Under Pressure in Impeachment Trial, Trump Steps Up Attacks on Reproductive Rights
Donald Trump on Friday became the first sitting president in U.S. history to attend the so-called March for Life, the annual anti-abortion rally held in Washington, D.C., that draws thousands of participants. President Trump — who once described himself as “pro-choice in every respect” — accused Democrats of infanticide and falsely stated that Virginia Governor Ralph Northam supports an abortion bill that would “execute a baby after birth.” The March for Life began in 1974 in response to the landmark 1973 Supreme Court ruling in Roe v. Wade, which guaranteed the constitutional right to abortion. Past U.S. presidents who opposed abortion considered the march too extreme and divisive to attend, and instead sent surrogates or recorded video messages. The same day that Trump addressed anti-abortion activists in Washington, his administration threatened to cut off federal funding for some health programs in California unless the state ends its requirement that private health insurers cover abortions. California Governor Gavin Newsom said the state would not change its policy. Trump’s Education Secretary Betsy DeVos also recently compared anti-abortion activism to the fight to end slavery. We speak with Fatima Goss Graves, president and CEO of the National Women’s Law Center.
Kobe Bryant Dead at 41: Remembering Basketball Star's Legacy On and Off the Court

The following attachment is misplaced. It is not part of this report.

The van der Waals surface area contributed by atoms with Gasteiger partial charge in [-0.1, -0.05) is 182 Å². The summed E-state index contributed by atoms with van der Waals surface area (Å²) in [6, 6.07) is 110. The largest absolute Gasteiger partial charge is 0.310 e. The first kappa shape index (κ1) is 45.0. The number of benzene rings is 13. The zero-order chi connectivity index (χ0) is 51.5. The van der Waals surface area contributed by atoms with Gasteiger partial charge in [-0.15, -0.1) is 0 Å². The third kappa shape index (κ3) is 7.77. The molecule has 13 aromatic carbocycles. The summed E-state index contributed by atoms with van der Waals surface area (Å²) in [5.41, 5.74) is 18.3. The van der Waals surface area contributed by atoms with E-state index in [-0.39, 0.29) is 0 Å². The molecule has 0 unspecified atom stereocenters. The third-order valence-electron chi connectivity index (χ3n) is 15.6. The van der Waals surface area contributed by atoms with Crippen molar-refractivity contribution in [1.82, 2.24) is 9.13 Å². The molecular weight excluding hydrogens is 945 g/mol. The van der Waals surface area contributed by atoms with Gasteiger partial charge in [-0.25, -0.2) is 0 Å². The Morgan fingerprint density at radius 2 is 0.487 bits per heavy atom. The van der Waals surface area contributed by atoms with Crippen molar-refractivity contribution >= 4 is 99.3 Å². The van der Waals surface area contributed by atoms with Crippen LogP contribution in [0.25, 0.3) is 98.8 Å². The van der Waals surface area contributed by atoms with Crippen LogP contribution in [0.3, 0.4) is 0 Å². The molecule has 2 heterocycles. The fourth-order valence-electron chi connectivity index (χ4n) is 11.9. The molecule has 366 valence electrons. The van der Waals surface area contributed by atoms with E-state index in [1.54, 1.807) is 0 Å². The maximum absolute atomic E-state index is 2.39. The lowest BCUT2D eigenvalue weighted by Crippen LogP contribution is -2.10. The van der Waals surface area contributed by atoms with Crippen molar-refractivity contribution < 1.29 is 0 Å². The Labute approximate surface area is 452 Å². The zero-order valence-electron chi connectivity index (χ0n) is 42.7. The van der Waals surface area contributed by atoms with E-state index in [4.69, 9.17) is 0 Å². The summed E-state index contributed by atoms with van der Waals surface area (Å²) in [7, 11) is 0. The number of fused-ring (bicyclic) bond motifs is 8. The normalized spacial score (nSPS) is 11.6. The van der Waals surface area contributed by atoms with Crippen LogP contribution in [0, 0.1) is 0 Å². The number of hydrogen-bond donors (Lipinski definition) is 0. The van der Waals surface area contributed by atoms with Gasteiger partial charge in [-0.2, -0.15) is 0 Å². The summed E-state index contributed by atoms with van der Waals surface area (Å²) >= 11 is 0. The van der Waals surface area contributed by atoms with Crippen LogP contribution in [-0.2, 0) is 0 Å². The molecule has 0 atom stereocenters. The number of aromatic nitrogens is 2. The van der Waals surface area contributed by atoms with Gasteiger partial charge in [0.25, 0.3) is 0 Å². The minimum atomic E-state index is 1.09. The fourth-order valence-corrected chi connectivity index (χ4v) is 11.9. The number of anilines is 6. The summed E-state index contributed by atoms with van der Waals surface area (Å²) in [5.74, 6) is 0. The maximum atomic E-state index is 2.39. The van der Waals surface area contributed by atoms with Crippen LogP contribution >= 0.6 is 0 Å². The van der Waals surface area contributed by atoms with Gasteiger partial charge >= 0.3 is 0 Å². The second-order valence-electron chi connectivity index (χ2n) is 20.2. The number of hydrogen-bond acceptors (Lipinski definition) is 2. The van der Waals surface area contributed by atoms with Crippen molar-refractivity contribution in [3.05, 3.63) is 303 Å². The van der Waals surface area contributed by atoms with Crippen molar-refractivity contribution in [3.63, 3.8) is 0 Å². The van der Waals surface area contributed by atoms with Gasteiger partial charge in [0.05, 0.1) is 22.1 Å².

Basketball superstar Kobe Bryant died Sunday in a helicopter crash near Los Angeles at the age of 41. The crash killed all nine people on board, including Bryant’s 13-year-old daughter Gianna and beloved college baseball coach John Altobelli, his wife Keri and their 13-year-old daughter Alyssa. They were heading to a youth basketball game. Bryant won five NBA championships, two Olympic gold medals and was crowned an All-Star 18 times. He played for the L.A. Lakers for 20 years before retiring in 2016. Gianna Bryant reportedly hoped to one day play for the University of Connecticut women’s basketball team. Tributes continue to pour in on social media from fans, athletes and other public figures. But some are also calling on the media and supporters not to forget a sexual assault allegation from early in his career. We speak with Dave Zirin, sports editor for The Nation and host of the Edge of Sports podcast, and Fatima Goss Graves, president and CEO of the National Women’s Law Center.